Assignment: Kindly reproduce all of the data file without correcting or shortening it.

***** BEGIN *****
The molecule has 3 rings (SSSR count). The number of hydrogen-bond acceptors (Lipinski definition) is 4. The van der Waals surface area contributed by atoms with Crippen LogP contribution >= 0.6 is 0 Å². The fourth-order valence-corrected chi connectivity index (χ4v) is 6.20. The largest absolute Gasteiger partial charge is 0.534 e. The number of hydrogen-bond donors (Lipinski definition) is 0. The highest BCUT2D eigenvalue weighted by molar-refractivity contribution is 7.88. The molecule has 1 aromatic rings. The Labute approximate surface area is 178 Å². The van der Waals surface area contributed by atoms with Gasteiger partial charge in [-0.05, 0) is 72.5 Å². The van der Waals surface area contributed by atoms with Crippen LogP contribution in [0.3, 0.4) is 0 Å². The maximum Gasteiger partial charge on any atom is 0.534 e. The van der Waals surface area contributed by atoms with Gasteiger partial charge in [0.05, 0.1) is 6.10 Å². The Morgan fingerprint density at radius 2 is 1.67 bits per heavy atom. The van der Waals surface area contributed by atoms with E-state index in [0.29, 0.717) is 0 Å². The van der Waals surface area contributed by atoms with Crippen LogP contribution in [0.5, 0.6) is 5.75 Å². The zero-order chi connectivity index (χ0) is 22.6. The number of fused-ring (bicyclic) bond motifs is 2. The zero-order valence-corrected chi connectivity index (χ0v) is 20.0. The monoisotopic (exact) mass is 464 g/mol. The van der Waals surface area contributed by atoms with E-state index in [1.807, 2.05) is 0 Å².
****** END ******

The molecule has 3 rings (SSSR count). The number of hydrogen-bond acceptors (Lipinski definition) is 4. The van der Waals surface area contributed by atoms with Crippen LogP contribution >= 0.6 is 0 Å². The fourth-order valence-corrected chi connectivity index (χ4v) is 6.20. The largest absolute Gasteiger partial charge is 0.534 e. The number of hydrogen-bond donors (Lipinski definition) is 0. The highest BCUT2D eigenvalue weighted by molar-refractivity contribution is 7.88. The molecule has 1 aromatic rings. The Labute approximate surface area is 178 Å². The van der Waals surface area contributed by atoms with Gasteiger partial charge in [-0.05, 0) is 72.5 Å². The van der Waals surface area contributed by atoms with Crippen LogP contribution in [0.3, 0.4) is 0 Å². The maximum Gasteiger partial charge on any atom is 0.534 e. The van der Waals surface area contributed by atoms with Gasteiger partial charge in [0.05, 0.1) is 6.10 Å². The Morgan fingerprint density at radius 2 is 1.67 bits per heavy atom. The van der Waals surface area contributed by atoms with E-state index in [0.29, 0.717) is 0 Å². The van der Waals surface area contributed by atoms with Crippen LogP contribution in [0.5, 0.6) is 5.75 Å². The zero-order chi connectivity index (χ0) is 22.6. The number of fused-ring (bicyclic) bond motifs is 2. The zero-order valence-corrected chi connectivity index (χ0v) is 20.0. The monoisotopic (exact) mass is 464 g/mol. The van der Waals surface area contributed by atoms with E-state index in [1.807, 2.05) is 0 Å².